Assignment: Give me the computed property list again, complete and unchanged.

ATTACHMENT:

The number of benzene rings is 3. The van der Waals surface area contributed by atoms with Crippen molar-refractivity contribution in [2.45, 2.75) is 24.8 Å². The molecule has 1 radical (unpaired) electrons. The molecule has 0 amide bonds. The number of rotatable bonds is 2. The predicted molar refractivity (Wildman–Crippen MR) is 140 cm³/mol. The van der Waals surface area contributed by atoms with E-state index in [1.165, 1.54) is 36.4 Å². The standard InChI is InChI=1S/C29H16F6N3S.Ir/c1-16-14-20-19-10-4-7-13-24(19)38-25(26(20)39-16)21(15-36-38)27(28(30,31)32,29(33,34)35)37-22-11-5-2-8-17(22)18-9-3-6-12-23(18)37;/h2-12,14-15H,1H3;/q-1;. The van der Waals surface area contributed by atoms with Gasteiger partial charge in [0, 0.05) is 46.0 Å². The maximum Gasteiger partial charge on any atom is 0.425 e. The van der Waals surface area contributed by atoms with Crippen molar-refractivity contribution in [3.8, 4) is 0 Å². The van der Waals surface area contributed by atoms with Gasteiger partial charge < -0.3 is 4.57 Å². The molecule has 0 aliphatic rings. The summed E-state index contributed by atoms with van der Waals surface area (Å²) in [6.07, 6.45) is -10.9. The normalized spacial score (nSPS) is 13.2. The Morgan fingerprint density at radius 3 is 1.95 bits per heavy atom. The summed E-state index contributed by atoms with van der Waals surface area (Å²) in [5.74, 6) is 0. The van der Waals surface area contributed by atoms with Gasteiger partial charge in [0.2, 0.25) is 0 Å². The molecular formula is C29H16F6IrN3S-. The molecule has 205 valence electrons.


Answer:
The number of benzene rings is 3. The van der Waals surface area contributed by atoms with Crippen molar-refractivity contribution in [2.45, 2.75) is 24.8 Å². The molecule has 1 radical (unpaired) electrons. The molecule has 0 amide bonds. The number of rotatable bonds is 2. The predicted molar refractivity (Wildman–Crippen MR) is 140 cm³/mol. The van der Waals surface area contributed by atoms with E-state index in [1.165, 1.54) is 36.4 Å². The standard InChI is InChI=1S/C29H16F6N3S.Ir/c1-16-14-20-19-10-4-7-13-24(19)38-25(26(20)39-16)21(15-36-38)27(28(30,31)32,29(33,34)35)37-22-11-5-2-8-17(22)18-9-3-6-12-23(18)37;/h2-12,14-15H,1H3;/q-1;. The van der Waals surface area contributed by atoms with Gasteiger partial charge in [0, 0.05) is 46.0 Å². The maximum Gasteiger partial charge on any atom is 0.425 e. The van der Waals surface area contributed by atoms with Crippen molar-refractivity contribution in [3.8, 4) is 0 Å². The van der Waals surface area contributed by atoms with Gasteiger partial charge < -0.3 is 4.57 Å². The molecule has 0 aliphatic rings. The summed E-state index contributed by atoms with van der Waals surface area (Å²) in [6.07, 6.45) is -10.9. The normalized spacial score (nSPS) is 13.2. The Morgan fingerprint density at radius 3 is 1.95 bits per heavy atom. The summed E-state index contributed by atoms with van der Waals surface area (Å²) in [5.74, 6) is 0. The van der Waals surface area contributed by atoms with Gasteiger partial charge in [0.2, 0.25) is 0 Å². The molecular formula is C29H16F6IrN3S-. The molecule has 205 valence electrons.